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80skeys
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PostMon Jul 20, 2020 10:48 am 
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Every time I go out backpacking, I return and my body feels so much better. Stronger, more limber, etc. That lasts for a week or two and then slowly dissipates as I get back into a more sedentary routine.  Yeah, I go out for 4 mile hikes and jogs in the foothills near where I live, but it's just not the same.

Living here in Silicon Valley, I hate the traffic involved in getting to the Sierras so I almost never go there anymore. Too many people, too many cars.

So I end up only backpacking 1-2 times a year. Far too little.
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zimmertr
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PostMon Jul 20, 2020 7:29 pm 
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I feel exactly the same way. I'm also a tech worker but I live in Seattle. I have decent enough work life balance and would be willing to go backpacking multiple times a month if I just had a single friend who shared my aptitude for trading sweat for views.
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neek
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PostMon Jul 20, 2020 7:48 pm 
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zimmertr wrote:
I have decent enough work life balance and would be willing to go backpacking multiple times a month if I just had a single friend who shared my aptitude for trading sweat for views.

Well, you know...there's a web site where you can find hiking partners.  Helps to have a few TRs posted though so folks know you're the real deal.
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Randito
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PostMon Jul 20, 2020 9:10 pm 
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Move to Tahoe or Bishop.

Nearly everyone in tech is working remotely now due to COVID-19.  I suspect virtual teams will be more broadly accepted moving forward.

My last gig before retirement in 2017, my team had people in Seattle,  NYC, Salt Lake and Bozeman.
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80skeys
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PostTue Jul 21, 2020 7:44 am 
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[quote="Randito"]Move
zimmertr wrote:
I feel exactly the same way. I'm also a tech worker but I live in Seattle.

Seems like it should be easier and quicker to reach the mountains where you are, but maybe it's the same situation as here with the traffic.

Randito wrote:
Move to Tahoe or Bishop. Nearly everyone in tech is working remotely now due to COVID-19

True. If I really wanted a 100% remote job, it probably wouldn't be difficult to get one. The last job I had (pre-covid) I was working from home about 50% of the time already. Current job we're Working from Home until 2021.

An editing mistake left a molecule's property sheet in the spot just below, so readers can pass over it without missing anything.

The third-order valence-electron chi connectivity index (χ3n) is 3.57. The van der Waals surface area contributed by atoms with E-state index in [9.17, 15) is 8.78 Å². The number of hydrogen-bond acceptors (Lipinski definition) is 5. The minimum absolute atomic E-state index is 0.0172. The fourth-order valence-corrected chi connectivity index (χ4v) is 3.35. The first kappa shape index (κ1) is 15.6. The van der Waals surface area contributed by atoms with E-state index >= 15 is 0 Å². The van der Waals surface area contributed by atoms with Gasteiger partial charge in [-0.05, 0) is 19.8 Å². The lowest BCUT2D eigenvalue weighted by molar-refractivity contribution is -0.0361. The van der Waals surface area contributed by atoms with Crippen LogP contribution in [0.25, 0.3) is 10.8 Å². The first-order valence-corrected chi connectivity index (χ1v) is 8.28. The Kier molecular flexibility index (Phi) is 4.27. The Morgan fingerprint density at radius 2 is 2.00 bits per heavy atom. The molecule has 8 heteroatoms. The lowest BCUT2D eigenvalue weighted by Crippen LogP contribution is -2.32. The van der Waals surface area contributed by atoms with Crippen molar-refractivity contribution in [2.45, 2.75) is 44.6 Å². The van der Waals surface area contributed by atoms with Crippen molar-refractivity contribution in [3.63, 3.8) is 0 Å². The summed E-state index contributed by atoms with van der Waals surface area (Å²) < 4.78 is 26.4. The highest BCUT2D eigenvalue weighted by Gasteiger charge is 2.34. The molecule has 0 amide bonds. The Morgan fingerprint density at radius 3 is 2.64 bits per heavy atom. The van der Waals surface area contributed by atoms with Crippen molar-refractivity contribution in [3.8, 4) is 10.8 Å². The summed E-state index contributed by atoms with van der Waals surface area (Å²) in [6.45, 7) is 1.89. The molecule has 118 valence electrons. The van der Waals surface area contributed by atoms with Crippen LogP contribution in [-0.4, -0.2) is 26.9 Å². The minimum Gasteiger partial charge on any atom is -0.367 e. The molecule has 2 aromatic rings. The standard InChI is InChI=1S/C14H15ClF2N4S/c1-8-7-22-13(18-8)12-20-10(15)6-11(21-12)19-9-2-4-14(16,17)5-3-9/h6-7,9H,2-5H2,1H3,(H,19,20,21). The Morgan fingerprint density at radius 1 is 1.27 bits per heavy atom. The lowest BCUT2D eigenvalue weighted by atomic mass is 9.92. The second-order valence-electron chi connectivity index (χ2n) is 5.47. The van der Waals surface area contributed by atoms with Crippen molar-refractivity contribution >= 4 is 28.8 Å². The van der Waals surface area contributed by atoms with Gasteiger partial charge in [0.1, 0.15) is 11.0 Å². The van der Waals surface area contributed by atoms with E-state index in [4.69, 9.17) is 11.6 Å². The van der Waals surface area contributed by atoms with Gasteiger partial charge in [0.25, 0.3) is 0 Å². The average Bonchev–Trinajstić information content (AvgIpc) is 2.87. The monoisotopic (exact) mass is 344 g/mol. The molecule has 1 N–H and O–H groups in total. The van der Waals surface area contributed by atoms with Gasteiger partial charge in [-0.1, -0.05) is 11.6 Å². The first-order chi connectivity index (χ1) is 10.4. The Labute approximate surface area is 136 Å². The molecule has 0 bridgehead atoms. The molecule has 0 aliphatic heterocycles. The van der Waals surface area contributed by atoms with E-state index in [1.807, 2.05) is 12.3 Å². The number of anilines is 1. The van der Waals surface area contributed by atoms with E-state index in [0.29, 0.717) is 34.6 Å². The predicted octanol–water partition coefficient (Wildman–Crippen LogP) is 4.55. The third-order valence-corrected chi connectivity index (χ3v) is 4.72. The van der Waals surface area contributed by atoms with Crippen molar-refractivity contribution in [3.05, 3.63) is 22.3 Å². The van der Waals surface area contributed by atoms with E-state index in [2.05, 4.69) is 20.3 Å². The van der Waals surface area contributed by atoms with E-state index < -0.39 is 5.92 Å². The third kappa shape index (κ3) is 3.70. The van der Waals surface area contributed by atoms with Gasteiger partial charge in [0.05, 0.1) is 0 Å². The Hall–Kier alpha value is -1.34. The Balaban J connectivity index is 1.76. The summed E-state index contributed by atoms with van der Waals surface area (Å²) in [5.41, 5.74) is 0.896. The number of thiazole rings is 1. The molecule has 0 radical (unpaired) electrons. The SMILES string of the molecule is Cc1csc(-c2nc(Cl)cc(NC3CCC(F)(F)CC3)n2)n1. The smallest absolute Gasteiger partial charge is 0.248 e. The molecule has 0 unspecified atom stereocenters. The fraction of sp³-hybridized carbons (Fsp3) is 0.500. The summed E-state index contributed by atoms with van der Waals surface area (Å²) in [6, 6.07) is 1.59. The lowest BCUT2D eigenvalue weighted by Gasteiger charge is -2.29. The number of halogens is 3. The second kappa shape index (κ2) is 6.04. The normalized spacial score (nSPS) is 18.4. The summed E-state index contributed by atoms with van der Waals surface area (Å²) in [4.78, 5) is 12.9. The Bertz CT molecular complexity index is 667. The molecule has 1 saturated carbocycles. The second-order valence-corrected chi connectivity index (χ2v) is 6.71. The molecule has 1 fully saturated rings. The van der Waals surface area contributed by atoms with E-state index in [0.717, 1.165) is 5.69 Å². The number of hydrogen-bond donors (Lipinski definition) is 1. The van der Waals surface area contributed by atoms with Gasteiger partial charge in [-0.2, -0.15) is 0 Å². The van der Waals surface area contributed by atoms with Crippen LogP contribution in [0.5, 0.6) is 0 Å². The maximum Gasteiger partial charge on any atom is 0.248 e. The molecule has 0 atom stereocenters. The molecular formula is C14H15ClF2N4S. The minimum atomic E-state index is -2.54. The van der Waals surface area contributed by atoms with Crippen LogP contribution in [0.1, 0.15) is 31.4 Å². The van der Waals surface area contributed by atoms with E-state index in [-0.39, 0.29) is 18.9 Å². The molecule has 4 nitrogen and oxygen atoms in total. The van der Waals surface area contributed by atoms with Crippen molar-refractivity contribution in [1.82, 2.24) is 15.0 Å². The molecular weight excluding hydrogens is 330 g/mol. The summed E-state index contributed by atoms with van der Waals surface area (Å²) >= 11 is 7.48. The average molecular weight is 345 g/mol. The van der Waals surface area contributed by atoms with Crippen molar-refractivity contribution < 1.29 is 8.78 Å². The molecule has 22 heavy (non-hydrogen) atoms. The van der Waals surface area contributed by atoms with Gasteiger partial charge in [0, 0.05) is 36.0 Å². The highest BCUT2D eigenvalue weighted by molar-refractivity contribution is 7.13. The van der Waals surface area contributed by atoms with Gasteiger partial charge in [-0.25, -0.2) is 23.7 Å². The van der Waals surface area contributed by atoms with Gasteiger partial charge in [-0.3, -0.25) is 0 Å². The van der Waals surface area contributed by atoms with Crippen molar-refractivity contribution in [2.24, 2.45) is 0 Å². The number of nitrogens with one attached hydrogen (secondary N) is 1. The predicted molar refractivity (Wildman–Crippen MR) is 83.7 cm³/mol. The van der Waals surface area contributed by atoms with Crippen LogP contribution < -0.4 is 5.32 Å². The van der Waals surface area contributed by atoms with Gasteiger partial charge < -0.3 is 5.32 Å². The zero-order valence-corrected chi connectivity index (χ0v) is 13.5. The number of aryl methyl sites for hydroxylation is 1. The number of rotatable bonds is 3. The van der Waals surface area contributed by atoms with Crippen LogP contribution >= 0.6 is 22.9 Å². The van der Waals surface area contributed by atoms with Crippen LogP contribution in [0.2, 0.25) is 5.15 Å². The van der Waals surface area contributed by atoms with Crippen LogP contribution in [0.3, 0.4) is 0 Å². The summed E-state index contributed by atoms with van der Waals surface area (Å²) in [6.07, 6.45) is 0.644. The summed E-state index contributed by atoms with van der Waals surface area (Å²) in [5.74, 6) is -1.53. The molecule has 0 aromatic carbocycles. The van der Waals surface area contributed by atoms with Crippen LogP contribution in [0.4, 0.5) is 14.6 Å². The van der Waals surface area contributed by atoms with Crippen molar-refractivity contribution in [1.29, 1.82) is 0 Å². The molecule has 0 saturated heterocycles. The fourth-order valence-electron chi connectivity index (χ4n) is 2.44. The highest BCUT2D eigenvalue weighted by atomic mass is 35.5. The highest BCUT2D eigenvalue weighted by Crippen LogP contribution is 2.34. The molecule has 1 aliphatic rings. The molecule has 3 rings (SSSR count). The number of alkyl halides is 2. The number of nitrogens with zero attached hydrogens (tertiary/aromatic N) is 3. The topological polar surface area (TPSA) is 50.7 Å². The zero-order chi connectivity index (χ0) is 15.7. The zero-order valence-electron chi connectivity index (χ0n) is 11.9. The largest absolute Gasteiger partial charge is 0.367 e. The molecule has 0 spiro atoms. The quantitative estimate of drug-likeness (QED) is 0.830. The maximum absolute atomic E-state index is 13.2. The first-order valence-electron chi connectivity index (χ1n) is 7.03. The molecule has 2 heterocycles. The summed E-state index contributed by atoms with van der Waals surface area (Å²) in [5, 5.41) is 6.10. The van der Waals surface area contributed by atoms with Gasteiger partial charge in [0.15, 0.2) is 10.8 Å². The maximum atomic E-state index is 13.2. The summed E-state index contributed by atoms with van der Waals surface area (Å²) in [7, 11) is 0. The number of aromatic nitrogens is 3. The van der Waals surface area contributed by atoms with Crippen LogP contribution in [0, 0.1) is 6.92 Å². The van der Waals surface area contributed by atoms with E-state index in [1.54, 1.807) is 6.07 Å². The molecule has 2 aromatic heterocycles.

If I were to go that route, I'm not sure I'd stay in California. If I were to stay in California, I might look at one of the foothills towns like Sonora. Or maybe even Sacramento. This trip to Idaho last week I was eyeing some houses for sale in the small towns near the mountains. Those would be even better, at least in the summer months.
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RichP
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here and there
PostTue Jul 21, 2020 8:45 am 
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80skeys wrote:
This trip to Idaho last week I was eyeing some houses for sale in the small towns near the mountains.

Big change in culture. I'd recommend spending some time there checking things out before jumping in.
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rossb
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PostTue Jul 21, 2020 9:01 am 
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In general, that is the drawback to the Bay Area. The cities (Oakland, Berkeley, San Fransisco) are great (if you can afford them). It is sunny most of the time, yet there is usually enough snow for good (cross country or backcountry) skiing in the winter and spring. There are lots of nice hikes and bike trails in the foothills. But to get to the really good stuff, you have to go a long ways. You will encounter lots of traffic, and it is tough to find solitude.

Silicon Valley is probably the worst for that. You don't have the charm of San Fransisco, but you are even farther from the Sierras. East Bay is better, and Sacramento (as you mentioned) is even better. The northern Sierras aren't quite as crowded as the central Sierras, probably because they aren't quite as spectacular. They don't attract the huge crowds from around the world, or the big cities. Yet I think they are great. You still have all the things that make the Sierras so special (lots of granite and little lakes). The type of thing that is found in abundance down there, but rare enough here to require a permit (Enchantments), mobs thrashing it (Tuck and Robin), or a long off trail slog. It isn't too hard to find solitude in that part of California, even on a day hike, if you just keep walking.
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coldrain108
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PostTue Jul 21, 2020 9:18 am